Tucson hopes federal infrastructure money will bulk up water cleanup projects
The city of Tucson wants some funding from the bipartisan infrastructure package passed by Congress to go toward cleaning up groundwater contaminants.
Last fall, before the bill became a law, Sen. Mark Kelly said Arizona could be provided with more than $70 million each year for five years to mitigate PFAS contamination.
PFAS are a group of chemicals found in consumer goods, like nonstick pans and waterproof jackets, and in industrial products, like a firefighting foam once used at the Davis-Monthan Air Force Base and the Tucson airport.
Exposure to PFAS is associated with health problems like cancer. John Kmiec is with Tucson Water.
"We had as many as 25 potable wells that have been turned Kmiec off because of varying concentrations of PFAS that have been detected over the last several years," he said.
Kmiec says he's confident no drinking water in Tucson has PFAS contamination, potable wells found to have any trace of the chemical are shut off or restricted. The utility hopes to use infrastructure funding to launch new projects that would set up facilities to clean the water and restore them.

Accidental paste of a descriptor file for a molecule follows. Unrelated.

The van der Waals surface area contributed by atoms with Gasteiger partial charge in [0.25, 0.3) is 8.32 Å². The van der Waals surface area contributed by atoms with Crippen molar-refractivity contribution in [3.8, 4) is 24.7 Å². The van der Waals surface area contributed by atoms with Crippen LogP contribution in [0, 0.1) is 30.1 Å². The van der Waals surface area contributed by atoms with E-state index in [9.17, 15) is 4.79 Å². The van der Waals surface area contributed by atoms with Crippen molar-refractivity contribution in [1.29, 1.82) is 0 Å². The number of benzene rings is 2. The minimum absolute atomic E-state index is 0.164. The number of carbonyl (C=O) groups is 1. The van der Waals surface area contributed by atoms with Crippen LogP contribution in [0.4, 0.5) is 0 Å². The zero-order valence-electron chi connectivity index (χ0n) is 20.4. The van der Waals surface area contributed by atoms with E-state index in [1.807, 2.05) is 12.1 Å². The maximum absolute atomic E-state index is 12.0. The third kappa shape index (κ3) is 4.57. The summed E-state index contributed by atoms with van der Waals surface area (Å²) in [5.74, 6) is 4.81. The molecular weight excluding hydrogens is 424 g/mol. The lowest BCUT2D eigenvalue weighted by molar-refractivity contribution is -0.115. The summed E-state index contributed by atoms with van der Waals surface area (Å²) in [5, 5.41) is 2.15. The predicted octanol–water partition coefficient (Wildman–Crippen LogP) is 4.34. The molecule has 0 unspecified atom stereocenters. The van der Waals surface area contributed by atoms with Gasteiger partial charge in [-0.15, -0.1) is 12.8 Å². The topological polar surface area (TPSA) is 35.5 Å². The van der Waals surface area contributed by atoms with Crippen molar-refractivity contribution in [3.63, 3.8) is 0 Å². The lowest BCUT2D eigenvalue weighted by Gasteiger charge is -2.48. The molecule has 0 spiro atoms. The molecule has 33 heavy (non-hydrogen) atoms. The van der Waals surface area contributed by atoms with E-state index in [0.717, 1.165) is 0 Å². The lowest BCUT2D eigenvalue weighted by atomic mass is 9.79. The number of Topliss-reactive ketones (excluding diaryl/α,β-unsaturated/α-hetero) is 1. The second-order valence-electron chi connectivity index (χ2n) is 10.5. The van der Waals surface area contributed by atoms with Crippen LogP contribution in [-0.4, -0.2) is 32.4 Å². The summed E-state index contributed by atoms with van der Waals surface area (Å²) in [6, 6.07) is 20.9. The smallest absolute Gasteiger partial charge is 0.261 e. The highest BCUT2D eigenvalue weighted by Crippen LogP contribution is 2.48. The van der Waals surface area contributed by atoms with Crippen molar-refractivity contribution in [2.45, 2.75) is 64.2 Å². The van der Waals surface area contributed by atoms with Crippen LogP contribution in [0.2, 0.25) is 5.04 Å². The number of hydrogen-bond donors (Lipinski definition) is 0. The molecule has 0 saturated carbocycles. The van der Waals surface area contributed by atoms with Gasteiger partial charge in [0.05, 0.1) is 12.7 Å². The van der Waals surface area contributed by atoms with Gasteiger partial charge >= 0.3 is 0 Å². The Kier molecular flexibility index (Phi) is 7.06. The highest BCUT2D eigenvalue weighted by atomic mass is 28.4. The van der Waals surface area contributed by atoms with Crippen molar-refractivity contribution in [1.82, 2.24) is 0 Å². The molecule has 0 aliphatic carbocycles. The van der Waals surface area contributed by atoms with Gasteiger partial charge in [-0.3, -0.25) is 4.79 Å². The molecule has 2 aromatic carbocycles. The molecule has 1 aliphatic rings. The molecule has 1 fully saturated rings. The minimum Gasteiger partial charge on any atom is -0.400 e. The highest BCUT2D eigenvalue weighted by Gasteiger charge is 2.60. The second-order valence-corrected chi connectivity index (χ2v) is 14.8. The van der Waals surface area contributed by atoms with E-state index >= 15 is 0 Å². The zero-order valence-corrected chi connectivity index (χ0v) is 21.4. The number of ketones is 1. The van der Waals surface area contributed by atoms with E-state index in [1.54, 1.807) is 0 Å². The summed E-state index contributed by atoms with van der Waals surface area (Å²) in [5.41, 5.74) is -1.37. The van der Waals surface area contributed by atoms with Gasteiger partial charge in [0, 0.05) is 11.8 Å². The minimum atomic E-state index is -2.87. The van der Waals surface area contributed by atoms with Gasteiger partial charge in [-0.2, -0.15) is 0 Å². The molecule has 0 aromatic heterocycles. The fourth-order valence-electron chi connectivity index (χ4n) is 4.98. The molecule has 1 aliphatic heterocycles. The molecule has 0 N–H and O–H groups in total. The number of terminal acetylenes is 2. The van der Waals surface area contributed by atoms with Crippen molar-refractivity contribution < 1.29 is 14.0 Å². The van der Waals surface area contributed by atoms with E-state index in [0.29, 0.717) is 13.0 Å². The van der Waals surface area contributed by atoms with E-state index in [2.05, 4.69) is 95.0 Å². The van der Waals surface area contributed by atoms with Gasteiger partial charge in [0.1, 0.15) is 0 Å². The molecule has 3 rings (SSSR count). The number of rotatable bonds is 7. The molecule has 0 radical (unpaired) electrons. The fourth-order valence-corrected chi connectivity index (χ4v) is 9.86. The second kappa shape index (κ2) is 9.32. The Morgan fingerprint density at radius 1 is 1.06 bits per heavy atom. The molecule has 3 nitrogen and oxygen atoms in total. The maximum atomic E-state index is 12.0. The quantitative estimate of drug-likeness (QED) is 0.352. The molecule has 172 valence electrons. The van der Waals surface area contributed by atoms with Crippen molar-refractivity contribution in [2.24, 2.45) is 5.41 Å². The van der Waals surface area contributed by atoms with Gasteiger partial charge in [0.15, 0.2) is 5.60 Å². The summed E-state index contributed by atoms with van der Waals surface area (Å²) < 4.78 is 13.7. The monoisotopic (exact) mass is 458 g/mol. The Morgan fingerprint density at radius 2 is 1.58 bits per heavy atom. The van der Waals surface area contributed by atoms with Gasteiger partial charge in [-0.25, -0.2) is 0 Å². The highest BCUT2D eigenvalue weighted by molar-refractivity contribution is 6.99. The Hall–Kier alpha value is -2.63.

Earlier this year, Tucson officials announced the Central Tucson PFAS Project, a $3.3 million pilot project the Arizona Department of Environmental Quality to analyze and treat PFAS contamination in Tucson and neighboring Marana. Kmiec says Tucson Water provided a retired well found to have PFAS so the project could begin remediation.
The system uses a pair of ion-exchange treatment vessels to remove the chemical from groundwater, and city officials say data from the project will be used to create a full-scale operation later on. A system to prevent PFAS from entering additional wells is also underway.
In a separate project, Kmiec's team has been treating PFAS in water part of the Tucson Airport Remediation Project, a superfund site set up to treat contamination from TCE — another chemical tied to an array health problems that was once used in jet cleaning liquid at the air base. He says the parties responsible for releasing the chemical should ultimately be responsible for its clean-up.
"This is not an issue caused by the city of Tucson or Tucson water," he said. "It is our expectation that, whether the Department of Defense or other responsible parties who used AFFF [firefighting foam] will eventually have to build large treatment plants to deal with the PFAS issue in the Tucson area."